I’ve been warned. Never, ever plant mint in your garden. Never. It’s too aggressive, I’m told, and once it’s planted it’s impossible to keep in bounds. Planting mint is an invitation to disaster.
I have little doubt that this is sound advice, but either I’m a skeptic or not a good listener (or a slow learner, or maybe all of the above), so a few years ago I planted a few small pots of Chocolate mint (Mentha x piperita subsp. citrata) in the damp depression where rainwater from neighboring lots flows into the wet weather pond I constructed at the back property line. This area stays damp for much of the year, and the pace of the stormwater continually eroded soil from this corner of the property. So, I figured what the heck, I need something aggressive to stabilize the soil and to root quickly so that the plants are not washed away in the next storm. Despite warnings to beware, I considered it worth a try.
In my stubbornness, I’ve ignored good advice and made mistakes before. Long ago, I planted Chameleon plant (Houttuynia cordata ‘Chameleon’, above), and have lived to tell about it, though I’ve done my best in recent years to eradicate it. Everywhere, that is, except the backside of this small retention pond where I was desperate to find a solution, any solution to survive the onslaught of weeds invading from the marshy meadow just beyond the property line. Houttuynia must be every bit as rambunctious as mint, but it smells worse (a lot worse), and I wouldn’t dare to recommend it. Planted at the edge of my first pond twenty years ago, its colorfully mottled foliage eventually faded mostly to green, then it grew to be downright unneighborly, overwhelming helpless victims in its path. So, a bit at a time, it’s been pulled and sprayed until little remains.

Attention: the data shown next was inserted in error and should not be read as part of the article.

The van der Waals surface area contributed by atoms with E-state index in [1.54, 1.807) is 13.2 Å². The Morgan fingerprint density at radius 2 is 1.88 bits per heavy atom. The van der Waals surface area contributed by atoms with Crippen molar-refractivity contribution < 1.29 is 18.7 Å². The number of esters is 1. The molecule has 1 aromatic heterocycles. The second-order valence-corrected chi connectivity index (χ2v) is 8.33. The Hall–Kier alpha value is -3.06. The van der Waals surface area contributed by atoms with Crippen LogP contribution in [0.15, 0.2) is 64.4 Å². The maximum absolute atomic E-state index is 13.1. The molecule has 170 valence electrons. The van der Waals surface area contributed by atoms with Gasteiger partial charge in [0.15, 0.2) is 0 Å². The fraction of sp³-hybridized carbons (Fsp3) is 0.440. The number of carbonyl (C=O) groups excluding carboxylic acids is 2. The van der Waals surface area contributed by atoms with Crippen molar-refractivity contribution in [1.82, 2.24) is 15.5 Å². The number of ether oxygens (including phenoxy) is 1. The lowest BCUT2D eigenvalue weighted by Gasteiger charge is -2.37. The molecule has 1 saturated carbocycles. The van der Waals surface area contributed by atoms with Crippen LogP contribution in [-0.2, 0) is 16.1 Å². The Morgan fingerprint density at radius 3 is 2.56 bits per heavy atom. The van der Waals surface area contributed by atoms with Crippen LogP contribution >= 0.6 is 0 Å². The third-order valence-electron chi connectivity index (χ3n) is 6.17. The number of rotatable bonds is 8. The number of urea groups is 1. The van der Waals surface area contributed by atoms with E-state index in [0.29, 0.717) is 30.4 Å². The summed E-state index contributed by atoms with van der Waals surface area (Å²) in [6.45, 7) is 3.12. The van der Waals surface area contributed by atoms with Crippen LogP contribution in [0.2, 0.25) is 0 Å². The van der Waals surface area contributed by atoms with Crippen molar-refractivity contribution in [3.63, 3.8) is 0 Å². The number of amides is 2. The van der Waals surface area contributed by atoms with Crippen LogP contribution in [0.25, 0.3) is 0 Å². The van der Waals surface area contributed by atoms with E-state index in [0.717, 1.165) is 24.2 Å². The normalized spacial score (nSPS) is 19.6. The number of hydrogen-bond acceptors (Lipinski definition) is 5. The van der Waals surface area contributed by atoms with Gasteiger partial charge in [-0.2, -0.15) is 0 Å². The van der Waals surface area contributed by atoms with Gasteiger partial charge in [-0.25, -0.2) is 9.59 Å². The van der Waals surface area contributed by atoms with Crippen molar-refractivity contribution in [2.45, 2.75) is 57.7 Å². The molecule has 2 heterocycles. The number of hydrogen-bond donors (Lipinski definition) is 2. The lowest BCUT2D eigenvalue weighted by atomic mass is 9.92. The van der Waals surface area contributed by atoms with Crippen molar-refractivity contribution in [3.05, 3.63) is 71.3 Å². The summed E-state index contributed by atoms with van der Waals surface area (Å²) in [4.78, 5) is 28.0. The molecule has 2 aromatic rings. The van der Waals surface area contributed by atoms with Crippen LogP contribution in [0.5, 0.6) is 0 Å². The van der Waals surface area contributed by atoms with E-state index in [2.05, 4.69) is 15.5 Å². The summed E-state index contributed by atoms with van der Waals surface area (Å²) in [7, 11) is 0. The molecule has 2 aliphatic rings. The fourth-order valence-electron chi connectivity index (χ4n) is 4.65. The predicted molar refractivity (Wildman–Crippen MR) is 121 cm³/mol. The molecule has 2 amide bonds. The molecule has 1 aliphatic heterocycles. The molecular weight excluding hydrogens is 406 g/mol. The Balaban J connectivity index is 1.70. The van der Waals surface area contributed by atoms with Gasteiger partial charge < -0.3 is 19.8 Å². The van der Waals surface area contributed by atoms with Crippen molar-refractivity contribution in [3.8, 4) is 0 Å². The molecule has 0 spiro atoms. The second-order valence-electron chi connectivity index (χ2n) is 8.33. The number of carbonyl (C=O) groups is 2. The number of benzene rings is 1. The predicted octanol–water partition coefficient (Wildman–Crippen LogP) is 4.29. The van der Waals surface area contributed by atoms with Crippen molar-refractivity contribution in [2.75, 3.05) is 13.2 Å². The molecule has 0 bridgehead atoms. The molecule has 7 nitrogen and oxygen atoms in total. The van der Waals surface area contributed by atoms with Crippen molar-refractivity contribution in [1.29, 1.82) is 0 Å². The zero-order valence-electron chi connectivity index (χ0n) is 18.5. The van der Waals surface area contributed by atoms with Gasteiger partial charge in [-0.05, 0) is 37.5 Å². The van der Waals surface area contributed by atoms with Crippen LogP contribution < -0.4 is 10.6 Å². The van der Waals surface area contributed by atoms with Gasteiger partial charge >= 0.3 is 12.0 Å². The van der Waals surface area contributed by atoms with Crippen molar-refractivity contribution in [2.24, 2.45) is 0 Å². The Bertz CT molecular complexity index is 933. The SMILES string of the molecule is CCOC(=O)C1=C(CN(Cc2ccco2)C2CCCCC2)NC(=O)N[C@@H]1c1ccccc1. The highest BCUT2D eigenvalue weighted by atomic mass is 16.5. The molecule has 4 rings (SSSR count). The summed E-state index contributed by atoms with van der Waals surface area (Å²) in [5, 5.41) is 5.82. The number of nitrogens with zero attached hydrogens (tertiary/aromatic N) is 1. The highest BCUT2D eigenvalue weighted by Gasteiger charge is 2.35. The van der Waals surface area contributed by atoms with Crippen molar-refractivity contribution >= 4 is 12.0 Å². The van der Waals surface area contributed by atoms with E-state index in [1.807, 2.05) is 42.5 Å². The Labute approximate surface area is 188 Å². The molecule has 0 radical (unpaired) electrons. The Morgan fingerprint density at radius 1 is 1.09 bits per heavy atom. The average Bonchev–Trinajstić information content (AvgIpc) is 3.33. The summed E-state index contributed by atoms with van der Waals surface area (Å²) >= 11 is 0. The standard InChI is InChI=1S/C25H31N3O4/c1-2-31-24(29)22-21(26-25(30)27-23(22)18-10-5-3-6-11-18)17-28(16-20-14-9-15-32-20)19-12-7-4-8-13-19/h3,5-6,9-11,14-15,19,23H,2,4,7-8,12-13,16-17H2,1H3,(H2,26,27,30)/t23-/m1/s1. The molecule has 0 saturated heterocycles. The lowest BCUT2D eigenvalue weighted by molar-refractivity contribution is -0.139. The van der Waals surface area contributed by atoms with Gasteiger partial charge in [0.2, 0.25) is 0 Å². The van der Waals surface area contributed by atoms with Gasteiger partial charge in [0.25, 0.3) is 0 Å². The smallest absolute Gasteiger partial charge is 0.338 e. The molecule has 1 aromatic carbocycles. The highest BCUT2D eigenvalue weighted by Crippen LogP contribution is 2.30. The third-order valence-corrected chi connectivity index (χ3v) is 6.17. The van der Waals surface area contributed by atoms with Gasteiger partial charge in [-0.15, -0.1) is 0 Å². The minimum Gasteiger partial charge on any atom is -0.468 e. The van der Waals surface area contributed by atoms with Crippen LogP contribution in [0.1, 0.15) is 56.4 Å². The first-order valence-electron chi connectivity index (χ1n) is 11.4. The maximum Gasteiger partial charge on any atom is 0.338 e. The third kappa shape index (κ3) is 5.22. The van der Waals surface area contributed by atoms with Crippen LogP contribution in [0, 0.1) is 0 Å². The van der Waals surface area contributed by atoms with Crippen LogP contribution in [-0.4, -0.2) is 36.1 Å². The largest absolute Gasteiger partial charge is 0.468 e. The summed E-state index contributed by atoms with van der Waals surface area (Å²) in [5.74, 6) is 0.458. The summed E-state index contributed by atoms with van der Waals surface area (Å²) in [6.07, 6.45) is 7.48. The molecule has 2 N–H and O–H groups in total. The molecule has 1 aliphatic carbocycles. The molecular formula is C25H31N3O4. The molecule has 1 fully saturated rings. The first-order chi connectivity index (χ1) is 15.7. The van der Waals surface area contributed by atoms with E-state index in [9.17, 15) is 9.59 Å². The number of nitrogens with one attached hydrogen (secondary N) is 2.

On the back of the pond Chameleon plant is sandwiched between tall crapemyrtles, woody shrubs, and vigorous brambles, so here it behaves as well as it’s capable of, and it has spread to keep weeds down satisfactorily. The mint is similarly constrained by a large evergreen magnolia and blueberries that tolerate the often wet soil, so that it is most unlikely to create major headaches. But, I can attest that it doesn’t give in without a fight, and the jury is still out whether it will create problems in the future. Will I bet that it’s not going to be a problem with the safeguards I think have been figured in? Maybe, yes.
In any case, for an area where erosion is a problem, and the the mint’s vigorous growth is acceptable, it seems to be a worthwhile risk. After a few years, the mint doesn’t show signs of escaping its confines, and there’s no doubt that it has stabilized the eroding soil. It also captures large debris that would eventually gum up the works in the pond. And, it looks and smells good. Even before the mint begins to flower in late summer, the foliage is pleasant enough, and in bloom it’s an exceptional tall ground cover. As long as it cannot escape.